There was a quote put forth in Ruse in an effort to discern whether Darwin ever flirted seriously with the concept of group selection. It nevertheless carries other implications that caught my interest. I reproduce it here:
"It is extremely doubtful whether the offspring of the more sympathetic and benevolent parents, or of those which were the most faithful to their comrades, would be reared in greater number than the children of selfish and treacherous parents of the same tribe. He who was ready to sacrifice his life, as many a savage has been, rather than betray his comrades, would often leave no offspring to inherit his noble nature. The bravest men, who were always willing to come to the front in war, and who freely risked their lives for others, would on an average perish in large number than other men."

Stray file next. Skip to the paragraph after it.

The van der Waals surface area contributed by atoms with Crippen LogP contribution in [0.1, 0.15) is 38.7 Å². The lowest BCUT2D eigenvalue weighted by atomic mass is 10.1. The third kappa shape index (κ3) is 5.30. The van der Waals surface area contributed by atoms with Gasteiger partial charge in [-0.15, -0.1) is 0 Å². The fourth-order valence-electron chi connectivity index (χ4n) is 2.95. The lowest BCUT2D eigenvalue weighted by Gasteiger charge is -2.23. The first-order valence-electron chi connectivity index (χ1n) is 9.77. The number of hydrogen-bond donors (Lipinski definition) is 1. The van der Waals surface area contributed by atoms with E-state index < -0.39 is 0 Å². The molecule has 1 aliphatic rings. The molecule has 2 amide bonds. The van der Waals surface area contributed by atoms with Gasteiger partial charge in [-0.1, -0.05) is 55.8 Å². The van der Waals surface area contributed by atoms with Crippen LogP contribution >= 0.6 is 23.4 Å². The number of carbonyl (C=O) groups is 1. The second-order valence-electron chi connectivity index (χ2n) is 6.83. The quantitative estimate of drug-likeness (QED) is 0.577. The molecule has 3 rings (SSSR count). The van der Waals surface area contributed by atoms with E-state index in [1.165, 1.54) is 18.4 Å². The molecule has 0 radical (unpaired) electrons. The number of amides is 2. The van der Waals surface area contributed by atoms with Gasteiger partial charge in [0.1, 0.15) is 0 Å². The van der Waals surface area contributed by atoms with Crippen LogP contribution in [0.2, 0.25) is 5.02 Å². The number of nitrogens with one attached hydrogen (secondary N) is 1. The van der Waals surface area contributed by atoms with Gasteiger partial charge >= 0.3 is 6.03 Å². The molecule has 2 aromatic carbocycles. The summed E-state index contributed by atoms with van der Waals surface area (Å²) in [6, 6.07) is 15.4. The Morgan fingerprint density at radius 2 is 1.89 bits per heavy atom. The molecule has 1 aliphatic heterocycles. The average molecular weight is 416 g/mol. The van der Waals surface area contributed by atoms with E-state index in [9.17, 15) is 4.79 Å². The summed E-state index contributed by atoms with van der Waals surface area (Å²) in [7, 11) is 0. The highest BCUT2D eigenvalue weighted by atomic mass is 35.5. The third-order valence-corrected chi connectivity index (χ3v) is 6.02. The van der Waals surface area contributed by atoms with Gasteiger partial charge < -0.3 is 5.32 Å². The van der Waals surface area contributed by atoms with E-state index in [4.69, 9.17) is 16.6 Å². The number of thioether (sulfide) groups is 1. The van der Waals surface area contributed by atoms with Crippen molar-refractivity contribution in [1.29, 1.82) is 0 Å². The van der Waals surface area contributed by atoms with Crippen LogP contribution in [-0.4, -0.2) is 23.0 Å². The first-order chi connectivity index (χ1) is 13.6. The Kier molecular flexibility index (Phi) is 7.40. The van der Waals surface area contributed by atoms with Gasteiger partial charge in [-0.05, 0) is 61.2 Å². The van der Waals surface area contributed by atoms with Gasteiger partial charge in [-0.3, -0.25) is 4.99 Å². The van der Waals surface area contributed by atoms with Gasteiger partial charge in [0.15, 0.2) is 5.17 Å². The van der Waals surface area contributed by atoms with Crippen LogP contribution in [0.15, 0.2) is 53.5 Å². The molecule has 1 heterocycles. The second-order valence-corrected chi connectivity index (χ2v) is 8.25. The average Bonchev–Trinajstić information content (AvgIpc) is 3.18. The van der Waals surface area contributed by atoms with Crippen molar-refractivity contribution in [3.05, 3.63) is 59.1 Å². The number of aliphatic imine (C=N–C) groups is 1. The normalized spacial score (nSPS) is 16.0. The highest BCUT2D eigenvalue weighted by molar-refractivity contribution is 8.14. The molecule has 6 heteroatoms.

Does evolution obliterate morality? Are the noblest and greatest of service to the group destined to sacrifice themselves for the survival of those who indulge in a shallow life of self-preservation? Or is morality, a noble character, a learned rather than an evolutionary trait, and could the stuff of heroes spring from a brood of spoiled children and a bloodline of thoroughly spoiled adults?